MBCp relies on the Pearson correlation, which fully specifies intervariable relationships for a multivariate Gaussian distribution, to measure dependence. As argued by Genest and Favre (2007) for copula modeling, however, “inference concerning dependence structures should always be based on ranks.” This naturally leads to the Spearman rank correlation, which is simply the Pearson correlation applied to variables that have been expressed in terms of their ordinal ranks. The MBCr algorithm variant is a rank-based version of the MBCp algorithm. It proceeds as follows:

  1. Replace elements of each column of the , , and matrices by their ordinal ranks2 to yield , , and matrices.

  2. Following section 2b, apply multivariate bias correction to the current and matrices, using as observed data, and save the corrected output as and .

  3. Rerank elements of each column of the current and matrices to yield new matrices of ordinal ranks and . If elements of the Spearman rank correlation matrix are within a specified absolute tolerance of those in [see Eq. (13)] or if the rate of convergence has fallen below a specified threshold, continue from step (iv). Otherwise, repeat from step (ii).

  4. Following section 2a, apply univariate quantile mapping to each column of and , using as observed data, to yield and .

  5. Order elements of each column of and from step (iv) according to the ordinal ranks and from the last iteration of steps (ii) and (iii) and return the final corrected results.

For MBCr, convergence is measured in terms of the following:
e13

With minor modifications, steps (i), (ii), (iv), and (v) are similar to the algorithm presented by Iman and Conover (1982) in the context of multivariate stochastic simulation. Following MBCp, however, MBCr differs from Iman and Conover (1982) by iteratively alternating between the multivariate transformation in step (ii) and the univariate transformations in step (iii). Empirically, closer convergence to the desired rank correlation structure is obtained using this iterative procedure rather than a single-step algorithm, especially when working in high dimensions.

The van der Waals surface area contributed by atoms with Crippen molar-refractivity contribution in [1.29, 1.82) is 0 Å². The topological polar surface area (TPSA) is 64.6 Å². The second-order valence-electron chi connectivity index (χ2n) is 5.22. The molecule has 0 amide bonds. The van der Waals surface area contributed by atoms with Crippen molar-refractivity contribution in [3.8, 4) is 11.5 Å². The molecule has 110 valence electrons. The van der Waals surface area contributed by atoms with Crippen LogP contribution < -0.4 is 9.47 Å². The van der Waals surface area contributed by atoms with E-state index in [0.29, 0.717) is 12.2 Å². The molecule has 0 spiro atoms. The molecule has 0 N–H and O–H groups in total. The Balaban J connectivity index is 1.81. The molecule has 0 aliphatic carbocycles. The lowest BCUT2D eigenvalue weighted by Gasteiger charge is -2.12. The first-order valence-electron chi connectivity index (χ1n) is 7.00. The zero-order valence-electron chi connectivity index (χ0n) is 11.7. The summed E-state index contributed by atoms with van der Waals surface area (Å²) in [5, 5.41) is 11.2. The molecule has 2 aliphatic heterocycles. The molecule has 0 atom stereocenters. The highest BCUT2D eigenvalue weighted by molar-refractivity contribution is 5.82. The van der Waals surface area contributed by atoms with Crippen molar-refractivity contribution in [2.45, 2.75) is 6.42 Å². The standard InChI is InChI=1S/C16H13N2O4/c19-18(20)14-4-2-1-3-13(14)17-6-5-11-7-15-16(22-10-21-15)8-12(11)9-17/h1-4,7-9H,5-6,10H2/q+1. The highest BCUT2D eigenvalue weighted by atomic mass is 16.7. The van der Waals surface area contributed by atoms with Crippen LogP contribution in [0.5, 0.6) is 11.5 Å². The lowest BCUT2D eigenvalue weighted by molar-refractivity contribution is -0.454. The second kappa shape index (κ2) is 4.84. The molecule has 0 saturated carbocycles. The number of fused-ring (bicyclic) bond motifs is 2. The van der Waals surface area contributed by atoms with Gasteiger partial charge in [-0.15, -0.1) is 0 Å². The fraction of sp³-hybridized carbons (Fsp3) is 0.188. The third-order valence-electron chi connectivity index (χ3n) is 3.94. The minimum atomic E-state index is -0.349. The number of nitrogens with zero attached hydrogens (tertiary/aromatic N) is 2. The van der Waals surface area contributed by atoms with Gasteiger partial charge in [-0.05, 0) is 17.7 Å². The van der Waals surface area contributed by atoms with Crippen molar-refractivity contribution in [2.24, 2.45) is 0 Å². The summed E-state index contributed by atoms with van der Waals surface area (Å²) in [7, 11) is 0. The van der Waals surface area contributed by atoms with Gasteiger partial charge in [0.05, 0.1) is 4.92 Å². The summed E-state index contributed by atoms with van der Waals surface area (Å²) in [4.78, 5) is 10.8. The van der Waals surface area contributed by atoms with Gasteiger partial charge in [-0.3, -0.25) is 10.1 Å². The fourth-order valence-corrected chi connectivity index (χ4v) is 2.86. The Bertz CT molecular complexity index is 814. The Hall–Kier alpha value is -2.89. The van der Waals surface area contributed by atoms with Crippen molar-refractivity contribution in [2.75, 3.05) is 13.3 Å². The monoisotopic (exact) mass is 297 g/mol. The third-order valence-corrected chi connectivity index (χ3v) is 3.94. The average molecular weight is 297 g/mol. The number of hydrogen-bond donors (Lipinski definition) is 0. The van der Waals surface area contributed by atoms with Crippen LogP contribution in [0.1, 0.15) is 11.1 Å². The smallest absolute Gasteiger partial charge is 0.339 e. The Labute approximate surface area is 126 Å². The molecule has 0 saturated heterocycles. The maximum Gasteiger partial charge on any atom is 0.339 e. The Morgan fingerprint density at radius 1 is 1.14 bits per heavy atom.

Both MBCp and MBCr operate under the assumption that quantiles and covariance matrices of both observations and climate model output are given exactly. Estimated values are, of course, subject to uncertainty. While not considered here in detail, the bootstrap can be used to provide uncertainty bands—representing sampling uncertainty alone—for the bias-corrected output. It bears noting that they do not, however, provide uncertainties in the sense of the usefulness of the bias correction methods themselves. Bootstrap-based estimates of model performance statistics are presented in section 3.